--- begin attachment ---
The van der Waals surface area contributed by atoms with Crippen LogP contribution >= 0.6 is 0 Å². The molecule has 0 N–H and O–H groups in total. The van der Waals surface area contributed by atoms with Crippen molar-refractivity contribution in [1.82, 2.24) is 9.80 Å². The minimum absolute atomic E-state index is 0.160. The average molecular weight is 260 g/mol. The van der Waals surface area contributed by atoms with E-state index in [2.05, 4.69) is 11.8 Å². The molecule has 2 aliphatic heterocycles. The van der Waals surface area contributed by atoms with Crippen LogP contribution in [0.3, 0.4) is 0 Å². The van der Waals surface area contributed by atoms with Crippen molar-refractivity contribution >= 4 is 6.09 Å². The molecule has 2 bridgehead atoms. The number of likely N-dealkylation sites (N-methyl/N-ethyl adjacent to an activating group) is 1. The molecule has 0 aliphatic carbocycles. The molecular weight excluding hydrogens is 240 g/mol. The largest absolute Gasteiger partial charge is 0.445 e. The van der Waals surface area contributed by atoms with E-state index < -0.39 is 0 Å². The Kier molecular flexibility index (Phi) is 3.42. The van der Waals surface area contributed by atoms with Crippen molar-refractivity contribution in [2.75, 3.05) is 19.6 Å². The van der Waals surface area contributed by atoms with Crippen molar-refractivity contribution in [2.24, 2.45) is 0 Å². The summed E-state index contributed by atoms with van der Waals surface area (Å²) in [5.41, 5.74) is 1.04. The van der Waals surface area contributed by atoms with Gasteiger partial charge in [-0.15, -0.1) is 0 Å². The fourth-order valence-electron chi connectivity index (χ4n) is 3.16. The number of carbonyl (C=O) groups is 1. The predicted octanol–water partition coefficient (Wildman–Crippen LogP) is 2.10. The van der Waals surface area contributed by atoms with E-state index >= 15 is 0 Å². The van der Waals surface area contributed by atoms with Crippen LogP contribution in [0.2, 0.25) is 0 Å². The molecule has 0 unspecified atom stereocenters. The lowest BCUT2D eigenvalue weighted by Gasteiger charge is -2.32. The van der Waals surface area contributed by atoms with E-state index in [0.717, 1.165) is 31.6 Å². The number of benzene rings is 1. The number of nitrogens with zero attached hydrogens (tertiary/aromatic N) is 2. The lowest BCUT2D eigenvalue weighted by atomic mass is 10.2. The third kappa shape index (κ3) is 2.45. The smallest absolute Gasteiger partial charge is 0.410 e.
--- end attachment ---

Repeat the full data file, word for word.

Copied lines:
The van der Waals surface area contributed by atoms with Crippen LogP contribution >= 0.6 is 0 Å². The molecule has 0 N–H and O–H groups in total. The van der Waals surface area contributed by atoms with Crippen molar-refractivity contribution in [1.82, 2.24) is 9.80 Å². The minimum absolute atomic E-state index is 0.160. The average molecular weight is 260 g/mol. The van der Waals surface area contributed by atoms with E-state index in [2.05, 4.69) is 11.8 Å². The molecule has 2 aliphatic heterocycles. The van der Waals surface area contributed by atoms with Crippen LogP contribution in [0.3, 0.4) is 0 Å². The van der Waals surface area contributed by atoms with Crippen molar-refractivity contribution >= 4 is 6.09 Å². The molecule has 2 bridgehead atoms. The number of likely N-dealkylation sites (N-methyl/N-ethyl adjacent to an activating group) is 1. The molecule has 0 aliphatic carbocycles. The molecular weight excluding hydrogens is 240 g/mol. The largest absolute Gasteiger partial charge is 0.445 e. The van der Waals surface area contributed by atoms with E-state index < -0.39 is 0 Å². The Kier molecular flexibility index (Phi) is 3.42. The van der Waals surface area contributed by atoms with Crippen molar-refractivity contribution in [2.75, 3.05) is 19.6 Å². The van der Waals surface area contributed by atoms with Crippen molar-refractivity contribution in [2.24, 2.45) is 0 Å². The summed E-state index contributed by atoms with van der Waals surface area (Å²) in [5.41, 5.74) is 1.04. The van der Waals surface area contributed by atoms with Gasteiger partial charge in [-0.15, -0.1) is 0 Å². The fourth-order valence-electron chi connectivity index (χ4n) is 3.16. The number of carbonyl (C=O) groups is 1. The predicted octanol–water partition coefficient (Wildman–Crippen LogP) is 2.10. The van der Waals surface area contributed by atoms with E-state index >= 15 is 0 Å². The van der Waals surface area contributed by atoms with Crippen LogP contribution in [0.2, 0.25) is 0 Å². The molecule has 0 unspecified atom stereocenters. The lowest BCUT2D eigenvalue weighted by Gasteiger charge is -2.32. The van der Waals surface area contributed by atoms with E-state index in [0.717, 1.165) is 31.6 Å². The number of benzene rings is 1. The number of nitrogens with zero attached hydrogens (tertiary/aromatic N) is 2. The lowest BCUT2D eigenvalue weighted by atomic mass is 10.2. The third kappa shape index (κ3) is 2.45. The smallest absolute Gasteiger partial charge is 0.410 e.